This study observed that US adults who are visually impaired were found to have a 216% greater likelihood of being food insecure.

This study observed that US adults who are visually impaired were found to have a 216% greater likelihood of being food insecure. Photo: Center on Budget and Policy Priorities. Click image to enlarge.

While diet is an obvious component of maintaining health, the extent to which it plays a role in eye health is less apparent outside of known associations such as AMD and diabetic retinopathy. A new study documents this relationship more closely, as researchers examined visual impairment (VI) and its association with food insecurity.

The retrospective study—including 62,075 participants—was conducted on US adults over the age of 18. All included individuals were below a threshold of 150% poverty, as to focus on those with relatively higher rates of food insecurity and those that would be eligible for social services, such as federal food assistance programs. Data came from the National Health Interview Survey from the years 2011 to 2018, and outcome measures included food insecurity status as either a binary (food secure or insecure) or ordinal (very low, low, marginal, high) variable. VI was defined to include trouble seeing, even while wearing glasses or contacts. 

From the large sample, 16% of those reported visual impairment and 28% described circumstances of food insecurity. The researchers found a 216% higher chance of food insecurity for those adults that do have VI compared with those that don’t. Even more alarmingly, there was an increasing association of visual impairments with worse food security: there was a 159% higher risk of marginal food security for those with VI, 197% higher risk of low food security and 295% higher risk of very low food security. Some cohorts were significant in predicting food insecurity, including middle age, non-white race, lower attained education and lower poverty-income ratio.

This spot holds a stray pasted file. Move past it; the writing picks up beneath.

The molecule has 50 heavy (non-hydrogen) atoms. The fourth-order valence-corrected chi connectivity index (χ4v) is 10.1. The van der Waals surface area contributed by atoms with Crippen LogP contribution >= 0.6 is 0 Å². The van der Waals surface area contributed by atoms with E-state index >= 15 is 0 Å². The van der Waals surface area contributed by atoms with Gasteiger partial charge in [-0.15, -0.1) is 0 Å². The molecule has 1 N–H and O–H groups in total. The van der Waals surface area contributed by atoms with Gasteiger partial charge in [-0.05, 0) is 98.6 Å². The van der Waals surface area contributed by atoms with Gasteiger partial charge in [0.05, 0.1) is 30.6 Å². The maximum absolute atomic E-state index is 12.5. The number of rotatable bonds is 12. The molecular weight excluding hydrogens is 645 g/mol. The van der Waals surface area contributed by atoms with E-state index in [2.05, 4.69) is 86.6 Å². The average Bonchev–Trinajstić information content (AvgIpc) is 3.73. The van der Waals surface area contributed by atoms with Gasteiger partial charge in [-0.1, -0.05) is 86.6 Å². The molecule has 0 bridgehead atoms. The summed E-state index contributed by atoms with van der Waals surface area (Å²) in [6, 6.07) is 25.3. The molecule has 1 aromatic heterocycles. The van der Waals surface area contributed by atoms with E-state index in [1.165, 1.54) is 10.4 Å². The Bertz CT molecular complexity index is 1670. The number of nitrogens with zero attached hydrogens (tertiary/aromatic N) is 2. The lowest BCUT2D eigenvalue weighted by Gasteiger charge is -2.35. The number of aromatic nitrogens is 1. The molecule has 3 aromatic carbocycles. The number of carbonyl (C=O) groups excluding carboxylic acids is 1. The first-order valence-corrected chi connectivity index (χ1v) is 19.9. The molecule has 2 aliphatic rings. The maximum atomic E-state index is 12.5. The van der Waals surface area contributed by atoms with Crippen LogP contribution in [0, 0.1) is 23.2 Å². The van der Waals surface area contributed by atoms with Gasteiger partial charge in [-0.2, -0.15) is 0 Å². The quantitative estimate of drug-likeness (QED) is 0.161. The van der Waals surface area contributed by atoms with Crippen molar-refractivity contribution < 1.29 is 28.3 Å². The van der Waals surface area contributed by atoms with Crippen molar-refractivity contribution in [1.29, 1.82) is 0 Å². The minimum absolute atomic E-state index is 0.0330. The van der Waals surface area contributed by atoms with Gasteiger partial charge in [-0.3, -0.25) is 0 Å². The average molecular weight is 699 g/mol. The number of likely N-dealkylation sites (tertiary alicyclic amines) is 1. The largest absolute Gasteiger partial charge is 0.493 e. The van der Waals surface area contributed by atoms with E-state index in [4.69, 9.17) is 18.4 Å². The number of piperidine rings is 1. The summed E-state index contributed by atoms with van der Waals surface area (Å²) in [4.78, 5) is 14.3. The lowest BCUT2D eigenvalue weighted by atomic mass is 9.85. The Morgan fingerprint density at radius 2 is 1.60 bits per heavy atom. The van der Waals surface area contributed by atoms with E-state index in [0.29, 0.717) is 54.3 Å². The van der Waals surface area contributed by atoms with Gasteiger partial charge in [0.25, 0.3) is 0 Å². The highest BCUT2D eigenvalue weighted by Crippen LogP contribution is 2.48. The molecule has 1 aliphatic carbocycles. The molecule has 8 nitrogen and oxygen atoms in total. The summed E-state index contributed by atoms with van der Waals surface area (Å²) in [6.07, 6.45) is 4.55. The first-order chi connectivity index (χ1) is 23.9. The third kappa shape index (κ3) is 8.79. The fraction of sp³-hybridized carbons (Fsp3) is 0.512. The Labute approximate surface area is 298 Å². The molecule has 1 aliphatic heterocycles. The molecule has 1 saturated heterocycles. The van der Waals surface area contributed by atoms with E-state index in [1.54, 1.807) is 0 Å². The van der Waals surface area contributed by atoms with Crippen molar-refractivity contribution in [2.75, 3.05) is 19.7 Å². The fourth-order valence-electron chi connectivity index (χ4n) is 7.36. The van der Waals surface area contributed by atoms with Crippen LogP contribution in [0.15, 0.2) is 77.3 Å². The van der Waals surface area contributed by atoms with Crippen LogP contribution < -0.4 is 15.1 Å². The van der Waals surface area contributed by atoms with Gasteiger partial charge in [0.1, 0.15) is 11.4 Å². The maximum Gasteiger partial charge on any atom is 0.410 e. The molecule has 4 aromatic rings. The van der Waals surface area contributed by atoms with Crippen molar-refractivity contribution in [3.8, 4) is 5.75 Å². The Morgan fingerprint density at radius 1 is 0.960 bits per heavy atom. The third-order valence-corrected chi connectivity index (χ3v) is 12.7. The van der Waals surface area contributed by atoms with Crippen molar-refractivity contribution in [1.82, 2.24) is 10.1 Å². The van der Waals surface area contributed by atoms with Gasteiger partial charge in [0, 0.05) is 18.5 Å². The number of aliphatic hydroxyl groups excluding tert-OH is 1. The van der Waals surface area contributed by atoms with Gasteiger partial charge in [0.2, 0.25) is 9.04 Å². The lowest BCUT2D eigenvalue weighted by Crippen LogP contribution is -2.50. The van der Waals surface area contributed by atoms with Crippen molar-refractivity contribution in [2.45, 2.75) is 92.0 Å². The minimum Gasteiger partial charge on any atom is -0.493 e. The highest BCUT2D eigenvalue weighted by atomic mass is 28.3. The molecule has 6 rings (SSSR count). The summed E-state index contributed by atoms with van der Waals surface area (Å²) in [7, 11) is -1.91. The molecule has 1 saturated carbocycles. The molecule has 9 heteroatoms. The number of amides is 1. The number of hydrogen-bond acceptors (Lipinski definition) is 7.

The researchers suspect that part of the reason VI correlates with food security status is because poor ocular health not only may present challenges in acquiring and preparing food, but also because of accessibility and affordability of health care and social services; people who have a harder time getting healthcare tend to have higher rates of disease. The authors also propose the possibility of a bidirectional relationship between the two, citing as an example that food insecurity is positively associated with missing recommended eye examinations with diabetes. This then may lead to worse VI over time. 

Helping establish food security for these vulnerable individuals is important, as adults who are food insecure face more emergency department visits and inpatient admissions. For older adults, food assistance programs, including SNAP, are associated with lower inpatient hospitalizations, suggesting that simple food security could alleviate much healthcare expenditure as well. 

While this issue cannot be easily fixed, awareness of the results of this study are a good start to implement change. The authors suggest that “moving forward, mitigating the risk of food insecurity among low-income US adults involves not only addressing disabilities like VI in the clinical setting, but also advocating for the integration of medical and social services to facilitate access to food assistance.”

Kumar P, Brinson J, Wang J, et al. Self-reported vision impairment and food insecurity in the US: National Health Interview Survey, 2011-2018. Ophthal Epidem. October 6, 2022. [Epub head of print].